I returned to Manhattan yesterday after a week out of town with my family. After only seven days away, the city looked different — everything that had become invisible popped out. The buildings really are tall.

I also felt oddly disoriented. Somehow, I’d forgotten where everything was and how to comport myself. My friend and I, searching for the tree at Rockefeller Center, took to pretending we were tourists to hide our embarrassment over wandering aimlessly and, finally, asking for directions. I thought I’d learned to navigate subway platforms, but the crowds made me feel woozy: were there always this many people?

Subway traumas aside, I like the tourist’s view of New York. It’s unlikely to have this many bright lights, ethnicities, apartment buildings, restaurants, jaywalkers, ornate buildings, hideous buildings, and smells smushed together on such a small land mass. And, once in a while, it’s refreshing to strip away the haze of everyday life and marvel at this city.

Subway Kids

In musings, people watching on November 20, 2008 at 11:51 am

Last night, two women boarded the uptown 1 with twin boys, aged seven. (I’m bad at guessing age, so i call any kid between five and 11 a seven-year-old.) These were raucous children. They wanted “window seats,” which apparently means the seats underneath the subway windows, which have no view 90 percent of the time. They also repeatedly threatened to bite their mother’s hands. She laughed.

The second woman, aware of other passengers’ scorn, tried to joke. “Anyone want two boys?” she asked the rest of the car. “Twins, very quiet.” No response.
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Aliens.

In people watching on November 7, 2008 at 11:41 am

Just when I thought New York could shock me no more, a man preached to my subway car about aliens. Apparently they are controlling our government.

He then picked a fight with a woman guarding her baby in its stroller.

Creepy Subway Singing

In musings, people watching on October 31, 2008 at 11:43 am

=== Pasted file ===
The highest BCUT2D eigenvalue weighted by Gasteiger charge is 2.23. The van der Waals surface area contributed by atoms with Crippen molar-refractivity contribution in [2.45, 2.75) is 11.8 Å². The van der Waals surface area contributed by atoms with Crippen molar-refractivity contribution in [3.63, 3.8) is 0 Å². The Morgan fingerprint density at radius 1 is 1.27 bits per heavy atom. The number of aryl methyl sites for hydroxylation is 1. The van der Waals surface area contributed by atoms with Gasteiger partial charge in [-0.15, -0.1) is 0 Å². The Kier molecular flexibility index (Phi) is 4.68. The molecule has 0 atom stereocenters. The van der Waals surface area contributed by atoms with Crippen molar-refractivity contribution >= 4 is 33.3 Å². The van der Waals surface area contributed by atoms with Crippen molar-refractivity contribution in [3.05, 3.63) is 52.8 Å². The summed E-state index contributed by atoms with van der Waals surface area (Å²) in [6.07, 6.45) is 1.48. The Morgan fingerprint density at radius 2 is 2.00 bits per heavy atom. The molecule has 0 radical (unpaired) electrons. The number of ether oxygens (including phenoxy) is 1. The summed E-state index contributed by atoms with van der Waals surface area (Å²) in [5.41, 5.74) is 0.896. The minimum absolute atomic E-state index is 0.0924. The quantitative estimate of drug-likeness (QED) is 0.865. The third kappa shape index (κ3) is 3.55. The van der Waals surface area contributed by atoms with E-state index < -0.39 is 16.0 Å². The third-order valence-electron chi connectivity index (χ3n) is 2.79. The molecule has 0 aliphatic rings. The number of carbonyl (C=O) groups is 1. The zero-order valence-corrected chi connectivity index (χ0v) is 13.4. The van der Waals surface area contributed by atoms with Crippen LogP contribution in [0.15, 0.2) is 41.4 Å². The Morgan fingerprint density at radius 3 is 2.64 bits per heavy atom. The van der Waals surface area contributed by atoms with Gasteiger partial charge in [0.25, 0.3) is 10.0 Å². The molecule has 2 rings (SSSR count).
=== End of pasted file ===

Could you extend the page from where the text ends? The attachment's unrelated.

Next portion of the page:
Three times this week, the person sitting next to me on the subway has started singing. I don’t mean singing along with music. I don’t mean singing for money. I mean singing a soft, creepy tune, as if to themselves, except not.

This isn’t okay. When I’m on the subway, reading my book, and a stranger launches into one of these ditties, I feel (a) distracted, (b) irritated, and then (c) afraid. I repeatedly jump to the conclusion that the person is haunted. Logical?

Medical Mishap: A Subway Story

In people watching on October 28, 2008 at 11:51 am

As told by my coworker and paraphrased by myself:

This morning, on the train, there was a commotion on my car. A woman in her 50s, well dressed, reading The Times, was falling all over herself. She was twitching; people had to stabilize her. They called doctors — apparently she was on all types of meds.

She was like, Listen — I have a friend waiting for me, just let me get off this train. The EMTs came and took her to the hospital.

Do you know where she was going on the train? To her private practice psychotherapy office.

Overheard on the Subway

In people watching on October 20, 2008 at 11:27 am

Mother: Open your mouth!

Five-year-old kid (shaking head): Mm-mm!

Mother: I said, open your mouth!

Kid: Mm-mm!

Mother: I know you swallowed that gum.

No response.

Mother: I’m not playing! I’m gonna slap you!

Kid opens his mouth. There is no gum.

Mother: You swallowed that cum! — I mean, gum!

Kid: I love you, Mommy.

Mother: I love you, too. Here — have another piece of gum. And don’t swallow it. You hear me?